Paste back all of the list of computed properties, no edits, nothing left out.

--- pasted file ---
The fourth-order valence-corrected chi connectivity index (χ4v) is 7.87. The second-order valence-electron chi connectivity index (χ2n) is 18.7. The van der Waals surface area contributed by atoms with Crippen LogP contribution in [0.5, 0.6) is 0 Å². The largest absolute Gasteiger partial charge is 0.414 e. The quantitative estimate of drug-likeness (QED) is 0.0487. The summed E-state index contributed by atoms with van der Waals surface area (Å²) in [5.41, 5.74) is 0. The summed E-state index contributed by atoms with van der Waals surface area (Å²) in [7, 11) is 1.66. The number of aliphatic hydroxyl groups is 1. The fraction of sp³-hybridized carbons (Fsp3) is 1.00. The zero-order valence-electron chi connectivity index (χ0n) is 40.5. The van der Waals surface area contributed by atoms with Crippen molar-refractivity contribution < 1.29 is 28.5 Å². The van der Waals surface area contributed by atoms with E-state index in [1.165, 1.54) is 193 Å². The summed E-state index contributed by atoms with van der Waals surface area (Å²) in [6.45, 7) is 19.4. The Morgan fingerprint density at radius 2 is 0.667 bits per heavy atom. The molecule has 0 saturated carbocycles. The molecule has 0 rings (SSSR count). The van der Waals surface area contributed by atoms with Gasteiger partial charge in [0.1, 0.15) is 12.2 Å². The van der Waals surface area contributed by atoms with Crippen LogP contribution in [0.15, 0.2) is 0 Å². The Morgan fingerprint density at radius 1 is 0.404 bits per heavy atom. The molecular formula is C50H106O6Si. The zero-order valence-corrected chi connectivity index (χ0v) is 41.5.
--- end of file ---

The fourth-order valence-corrected chi connectivity index (χ4v) is 7.87. The second-order valence-electron chi connectivity index (χ2n) is 18.7. The van der Waals surface area contributed by atoms with Crippen LogP contribution in [0.5, 0.6) is 0 Å². The largest absolute Gasteiger partial charge is 0.414 e. The quantitative estimate of drug-likeness (QED) is 0.0487. The summed E-state index contributed by atoms with van der Waals surface area (Å²) in [5.41, 5.74) is 0. The summed E-state index contributed by atoms with van der Waals surface area (Å²) in [7, 11) is 1.66. The number of aliphatic hydroxyl groups is 1. The fraction of sp³-hybridized carbons (Fsp3) is 1.00. The zero-order valence-electron chi connectivity index (χ0n) is 40.5. The van der Waals surface area contributed by atoms with Crippen molar-refractivity contribution < 1.29 is 28.5 Å². The van der Waals surface area contributed by atoms with E-state index in [1.165, 1.54) is 193 Å². The summed E-state index contributed by atoms with van der Waals surface area (Å²) in [6.45, 7) is 19.4. The Morgan fingerprint density at radius 2 is 0.667 bits per heavy atom. The molecule has 0 saturated carbocycles. The molecule has 0 rings (SSSR count). The van der Waals surface area contributed by atoms with Gasteiger partial charge in [0.1, 0.15) is 12.2 Å². The van der Waals surface area contributed by atoms with Crippen LogP contribution in [0.15, 0.2) is 0 Å². The Morgan fingerprint density at radius 1 is 0.404 bits per heavy atom. The molecular formula is C50H106O6Si. The zero-order valence-corrected chi connectivity index (χ0v) is 41.5.